Approaches to Phonology

Key information

Start date
End date
Year of study
Term 1
Module code
FHEQ Level
Department of Linguistics

Module overview

This module offers further instruction in core areas of articulatory phonetics and theoretical phonology, building on the initial treatment of these topics in the first-year module ‘Sound, grammar and meaning in language’. This includes an understanding of the International Phonetic Alphabet, articulatory parameters for vowels and consonants, phonemes vs. allophones, phonological processes, universal and typological processes, sound change, subsegmental representations, suprasegmental representations (tone, syllables and stress).

The course also covers theoretical approaches in phonological analyses and advances students’ knowledge of phonology by presenting the development of phonological theory and its motivations along with providing students with an in-depth understanding of further areas in theoretical phonology. It will provide an opportunity to critically analyse theoretical approaches to phonological data, allow students a forum in which to evaluate theoretical approaches and issues, and enhance students’ critical reading and language analysis skills.

The module aims to:

  • Give instruction in articulatory phonetics for phonological description
  • Discuss the contrast between phonetics and phonology
  • Introduce the main theoretical approaches to phonology
  • Develop a formal vocabulary for describing form and function
  • Provide opportunity to analyse phonological data
  • Present the main phonological processes - synchronic and diachronic
  • Allow students to gain an understanding of the importance of phonology as a linguistic sub-discipline
  • Give students the ability to analyse and write up data sets

Objectives and learning outcomes of the module

  • Describe the sounds of the world’s languages in terms of their articulatory parameters
  • Identify phonological processes found cross-linguistically
  • Produce evidence of analytical ability from phonological data sets in unfamiliar languages
  • Identify and assess the main theoretical approaches in phonology
  • Gain familiarity with phonological theories with different architectural or analytical assumptions.


1h Lecture and 1h Tutorial, per week.

Scope and syllabus

Topics covered in this module typically include:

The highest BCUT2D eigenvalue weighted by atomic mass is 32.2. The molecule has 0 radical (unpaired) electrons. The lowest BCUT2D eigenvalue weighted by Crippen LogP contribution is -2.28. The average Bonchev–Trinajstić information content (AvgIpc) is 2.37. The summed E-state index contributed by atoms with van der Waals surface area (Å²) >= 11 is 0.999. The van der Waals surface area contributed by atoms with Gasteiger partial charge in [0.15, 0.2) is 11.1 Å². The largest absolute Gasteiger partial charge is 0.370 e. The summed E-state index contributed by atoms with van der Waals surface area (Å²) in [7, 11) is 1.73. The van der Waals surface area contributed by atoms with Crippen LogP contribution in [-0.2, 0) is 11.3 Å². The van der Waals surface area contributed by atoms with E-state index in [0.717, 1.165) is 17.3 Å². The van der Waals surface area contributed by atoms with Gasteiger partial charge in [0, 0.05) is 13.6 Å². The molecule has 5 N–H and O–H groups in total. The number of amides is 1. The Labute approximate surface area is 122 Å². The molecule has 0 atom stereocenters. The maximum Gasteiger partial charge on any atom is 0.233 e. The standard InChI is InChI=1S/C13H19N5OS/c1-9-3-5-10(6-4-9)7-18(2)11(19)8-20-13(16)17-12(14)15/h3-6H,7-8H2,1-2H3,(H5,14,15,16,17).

• phonemic analysis
  • segmental composition
  • phonological processes (synchronic and diachronic)
  • phonotactics
  • tones
  • syllables and the skeletal tier
  • stress

Method of assessment

20% - First data analysis exercise, 1500 words, due in the term taught

20% - Second data analysis exercise, 1500 words, due in the term taught

60% - Essay, 2500 words, due in the term following the term in which this module is taught

The exact assessment deadline dates are published on the relevant module Moodle/BLE page

Suggested reading

Core Reading

Backley, P. (2011) An Introduction to Element Theory . Edinburgh University Press.

Durand, J. & F. Katamba (1995) Frontiers of phonology: atoms, structures, derivations. Longman.

Ewen, C.H. & H. van der Hulst (1999) The Syllable . CUP.

Ewen, C.H. & H. van der Hulst (2001) The Phonological Structure of Words . CUP.

Goldsmith, J. (1990) Autosegmental and Metrical Phonology . Oxford: Blackwell.

Gussenhoven, C. & H. Jacobs (1998) Understanding Phonology . London: Arnold.

Harris, J. (1994) English Sound Structure . Oxford: Blackwell.

Kenstowicz, M. (1994) Phonology in Generative Grammar . Oxford: Blackwell.

Ladefoged, P. (2001) A Course in Phonetics (4th edition), Harcourt College Publishers.

Roca, I. & W. Johnson (1999) A Course in Phonology . Oxford: Blackwell.

Additional Reading

Durand, J. & F. Katamba (1995) Frontiers of phonology: atoms, structures, derivations . Longman.

Katamba, F. (1989) Introduction to Phonology . London: Longman.

Kaye, J., (1981) Phonology: a Cognitive View . Lawrence Erlbaum Associates, Hillsdale, NJ.

Spencer, A. (1996) Phonology: theory and description . Oxford: Blackwell.


Important notice regarding changes to programmes and modules